Easter is nearly here and we’re just in love with our handpainted Kashmiri Eggs! Handmade in Kashmir, India, our festive collection of floral papier mache eggs make a beautiful boho addition to any Easter feast.

So in all of our Kashmiri egg-citement, we decided to hunt down the histories behind these vibrant, vintage creations: Why the tradition of giving eggs at Easter? And how did the art of papier mache come about?  

Giving eggs at Easter

Many cultures around the world regard the egg as an ancient symbol representing new life, fertility and rebirth. Indeed, the egg served as the emblem of spring in early pagan springtime festivals, while from a Christian perspective, the Easter egg symbolises the resurrection of Jesus.

It is believed the tradition of decorating eggs for Easter dates back to around the 13th century. The common explanation is that eggs, along with milk and meat, were once forbidden during Lent. As the fasting period came to an end, people would paint their eggs as a mark of celebration, then feast on their newly-decorated eggs at Easter.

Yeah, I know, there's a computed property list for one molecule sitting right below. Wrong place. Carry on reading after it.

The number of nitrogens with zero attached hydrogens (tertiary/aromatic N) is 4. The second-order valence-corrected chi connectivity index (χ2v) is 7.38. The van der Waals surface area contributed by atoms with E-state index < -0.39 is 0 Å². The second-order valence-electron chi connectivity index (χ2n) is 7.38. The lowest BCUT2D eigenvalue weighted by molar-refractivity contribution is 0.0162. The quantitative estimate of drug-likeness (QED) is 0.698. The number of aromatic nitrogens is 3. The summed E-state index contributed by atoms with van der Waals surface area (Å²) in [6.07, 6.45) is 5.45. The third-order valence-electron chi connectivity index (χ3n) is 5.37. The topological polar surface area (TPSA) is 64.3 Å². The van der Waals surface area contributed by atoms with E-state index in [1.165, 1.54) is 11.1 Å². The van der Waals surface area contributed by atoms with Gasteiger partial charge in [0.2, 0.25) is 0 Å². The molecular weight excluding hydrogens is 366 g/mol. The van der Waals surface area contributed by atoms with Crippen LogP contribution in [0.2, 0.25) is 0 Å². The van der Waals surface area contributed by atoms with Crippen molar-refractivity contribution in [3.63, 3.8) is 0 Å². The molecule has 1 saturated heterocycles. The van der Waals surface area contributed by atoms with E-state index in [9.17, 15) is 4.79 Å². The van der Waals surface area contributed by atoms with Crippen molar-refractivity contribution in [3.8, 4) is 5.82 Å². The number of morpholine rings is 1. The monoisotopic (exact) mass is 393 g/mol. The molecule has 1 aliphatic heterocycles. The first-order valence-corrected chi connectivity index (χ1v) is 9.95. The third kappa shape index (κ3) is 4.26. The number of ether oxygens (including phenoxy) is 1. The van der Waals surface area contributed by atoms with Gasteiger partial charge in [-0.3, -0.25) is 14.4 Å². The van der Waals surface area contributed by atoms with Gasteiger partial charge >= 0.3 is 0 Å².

A quick history of papier-mache

ISHKA handpainted Kashmiri Eggs are made from papier mache. While papier mache may have gained its name from the French, its origins began long ago on the other side of the world. China, the country that invented paper itself, has evidence of papier mache tracing back to the Han Dynasty (BC 202 – AD 220) when it was used, incredibly, to make helmets. Over time, interest in papier mache spread from China to Japan and Persia (modern day Iran), where craftsmen steadily mastered the art of making paper with various waste materials including rags and old fishing-nets.

In modern times, papier mache involves a mixture of paper and glue, or paper, flour and water, a mix that becomes hard when dry.  Papier mache become known in the West when French craftsmen came to recognise its potential in craft-making, creating cups, frames and snuff boxes (ornamental boxes for storing scented tobacco) that were to become widely popular.

And as it turns out, papier mache is excellent for moulding eggs too!

Featuring handpainted floral motifs, our Indian Kashmiri Eggs combine charming vintage designs with vibrant, festive colours. Made using natural dyes and and finished with handrubbed lacquer, our decorative Kashmiri Eggs offer one thing chocolate eggs can’t - they last forever! Which suits all of us just fine :)

Shop our colourful Kashmiri Eggs here, or check them out in-store!

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